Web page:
During execution of the par_loop(), the kernel is called for each element of the iteration set and passed data for each of its arguments corresponding to the current set element i only.

For a directly accessed argument such as midpoints above, the kernel is passed a pointer to the beginning of the chunk of data for the element i the kernel is currently called for. In CUDA/OpenCL i is the global thread id since the kernel is launched in parallel for all elements.

Data layout for a directly accessed Dat argument with dim 2

For an indirectly accessed argument such as coordinates above, PyOP2 gathers pointers to the data via the Map cell2vertex used for the indirection. The kernel is passed a list of pointers of length corresponding to the arity of the Map, in the example above 3. Each of these points to the data chunk for the element in the target Set given by Map entries (i, 0), (i, 1) and (i, 2).

Data layout for a Dat argument with dim 2 indirectly accessed through a Map of arity 3

If the argument is created with the keyword argument flatten set to True, a flattened vector of pointers is passed to the kernel. This vector is of length dim * arity (where dim is the product of the extents of the dim tuple), which is 6 in the example above. Each entry points to a single data value of the Dat. The ordering is by component of dim i.e. the first component of each data item for each element in the target set pointed to by the map followed by the second component etc.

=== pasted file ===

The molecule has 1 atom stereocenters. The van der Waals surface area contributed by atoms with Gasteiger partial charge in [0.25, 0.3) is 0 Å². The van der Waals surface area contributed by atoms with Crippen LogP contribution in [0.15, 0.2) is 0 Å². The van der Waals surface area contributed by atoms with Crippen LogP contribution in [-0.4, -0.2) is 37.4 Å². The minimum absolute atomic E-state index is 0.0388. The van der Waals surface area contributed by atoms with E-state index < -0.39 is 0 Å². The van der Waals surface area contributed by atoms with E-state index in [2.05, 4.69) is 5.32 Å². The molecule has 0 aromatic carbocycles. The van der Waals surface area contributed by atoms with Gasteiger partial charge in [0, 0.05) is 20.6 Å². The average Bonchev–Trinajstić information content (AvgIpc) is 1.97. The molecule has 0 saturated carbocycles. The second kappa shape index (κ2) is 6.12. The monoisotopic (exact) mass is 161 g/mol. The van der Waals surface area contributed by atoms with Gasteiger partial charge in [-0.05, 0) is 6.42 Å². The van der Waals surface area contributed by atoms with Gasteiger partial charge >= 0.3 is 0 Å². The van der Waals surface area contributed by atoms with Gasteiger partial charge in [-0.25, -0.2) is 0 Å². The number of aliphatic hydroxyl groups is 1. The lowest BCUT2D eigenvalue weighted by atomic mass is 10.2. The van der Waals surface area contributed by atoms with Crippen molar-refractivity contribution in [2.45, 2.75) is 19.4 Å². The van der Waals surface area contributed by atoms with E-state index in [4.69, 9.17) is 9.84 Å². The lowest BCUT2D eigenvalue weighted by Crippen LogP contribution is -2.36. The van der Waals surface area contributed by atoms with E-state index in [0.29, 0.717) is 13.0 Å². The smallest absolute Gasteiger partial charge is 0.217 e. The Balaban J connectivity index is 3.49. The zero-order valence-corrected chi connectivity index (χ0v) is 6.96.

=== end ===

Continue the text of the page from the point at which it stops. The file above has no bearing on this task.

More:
Data layout for a flattened Dat argument with dim 2 indirectly accessed through a Map of arity 3

Local iteration spaces

PyOP2 supports complex kernels with large local working set sizes, which may not run very efficiently on architectures with a limited amount of registers and on-chip resources. In many cases the resource usage is proportional to the size of the local iteration space the kernel operates on.

Consider a finite-element local assembly kernel for vector-valued basis functions of second order on triangles. There are kernels more complex and computing considerably larger local tensors commonly found in finite-element computations, in particular for higher-order basis functions, and this kernel only serves to illustrate the concept. For each element in the iteration set, this kernel computes a 12x12 local tensor:

void kernel(double A[12][12], ...) {
  ...
  // loops over the local iteration space
  for (int j = 0; j < 12; j++) {
    for (int k = 0; k < 12; k++) {
      A[j][k] += ...
    }
  }
}

PyOP2 invokes this kernel for each element in the iteration set:

for (int ele = 0; ele < nele; ++ele) {
  double A[12][12];
  ...
  kernel(A, ...);
}

To improve the efficiency of executing complex kernels on manycore platforms, their operation can be distributed among several threads which each compute a single point in this local iteration space to increase the level of parallelism and to lower the amount of resources required per thread. In the case of the kernel above we obtain:

void mass(double A[1][1], ..., int j, int k) {
  ...
  A[0][0] += ...
}

Note how the doubly nested loop over basis function is hoisted out of the kernel, which receives its position in the local iteration space to compute as additional arguments j and k. PyOP2 then calls the kernel for each element of the local iteration space for each set element:

for (int ele = 0; ele < nele; ++ele) {
  double A[1][1];
  ...
  for (int j = 0; j < 12; j++) {
    for (int k = 0; k < 12; k++) {
      kernel(A, ..., j, k);
    }
  }
}

On manycore platforms, the local iteration space does not translate into a loop nest, but rather into a larger number of threads being launched to compute each of its elements:

Local iteration space for a kernel computing a 12x12 local tensor

PyOP2 needs to be told to loop over this local iteration space by indexing the corresponding maps with an IterationIndex i in the par_loop() call.

Table Of Contents

Previous topic

PyOP2 Concepts

Next topic

The PyOP2 Intermediate Representation

This Page